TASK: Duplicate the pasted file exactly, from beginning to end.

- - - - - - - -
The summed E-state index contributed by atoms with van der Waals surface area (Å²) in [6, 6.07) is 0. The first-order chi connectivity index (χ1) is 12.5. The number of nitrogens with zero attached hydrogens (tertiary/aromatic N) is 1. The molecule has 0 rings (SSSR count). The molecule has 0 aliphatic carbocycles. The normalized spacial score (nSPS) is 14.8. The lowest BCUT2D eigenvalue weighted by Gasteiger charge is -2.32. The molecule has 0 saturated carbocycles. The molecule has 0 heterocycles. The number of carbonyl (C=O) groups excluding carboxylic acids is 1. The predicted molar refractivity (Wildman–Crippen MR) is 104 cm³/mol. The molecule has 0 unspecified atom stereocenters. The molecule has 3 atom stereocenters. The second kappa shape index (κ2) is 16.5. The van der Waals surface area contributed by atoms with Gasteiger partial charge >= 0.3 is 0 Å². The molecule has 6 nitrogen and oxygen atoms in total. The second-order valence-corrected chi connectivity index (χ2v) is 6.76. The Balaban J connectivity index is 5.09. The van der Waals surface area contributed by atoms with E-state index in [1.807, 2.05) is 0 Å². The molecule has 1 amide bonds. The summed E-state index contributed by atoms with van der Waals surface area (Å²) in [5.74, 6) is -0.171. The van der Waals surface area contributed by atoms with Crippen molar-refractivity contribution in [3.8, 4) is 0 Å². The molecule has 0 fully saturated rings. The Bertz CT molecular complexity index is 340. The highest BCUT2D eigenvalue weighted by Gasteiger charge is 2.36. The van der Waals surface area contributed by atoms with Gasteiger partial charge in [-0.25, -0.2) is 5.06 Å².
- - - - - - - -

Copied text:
The summed E-state index contributed by atoms with van der Waals surface area (Å²) in [6, 6.07) is 0. The first-order chi connectivity index (χ1) is 12.5. The number of nitrogens with zero attached hydrogens (tertiary/aromatic N) is 1. The molecule has 0 rings (SSSR count). The molecule has 0 aliphatic carbocycles. The normalized spacial score (nSPS) is 14.8. The lowest BCUT2D eigenvalue weighted by Gasteiger charge is -2.32. The molecule has 0 saturated carbocycles. The molecule has 0 heterocycles. The number of carbonyl (C=O) groups excluding carboxylic acids is 1. The predicted molar refractivity (Wildman–Crippen MR) is 104 cm³/mol. The molecule has 0 unspecified atom stereocenters. The molecule has 3 atom stereocenters. The second kappa shape index (κ2) is 16.5. The van der Waals surface area contributed by atoms with Gasteiger partial charge >= 0.3 is 0 Å². The molecule has 6 nitrogen and oxygen atoms in total. The second-order valence-corrected chi connectivity index (χ2v) is 6.76. The Balaban J connectivity index is 5.09. The van der Waals surface area contributed by atoms with E-state index in [1.807, 2.05) is 0 Å². The molecule has 1 amide bonds. The summed E-state index contributed by atoms with van der Waals surface area (Å²) in [5.74, 6) is -0.171. The van der Waals surface area contributed by atoms with Crippen molar-refractivity contribution in [3.8, 4) is 0 Å². The molecule has 0 fully saturated rings. The Bertz CT molecular complexity index is 340. The highest BCUT2D eigenvalue weighted by Gasteiger charge is 2.36. The van der Waals surface area contributed by atoms with Gasteiger partial charge in [-0.25, -0.2) is 5.06 Å².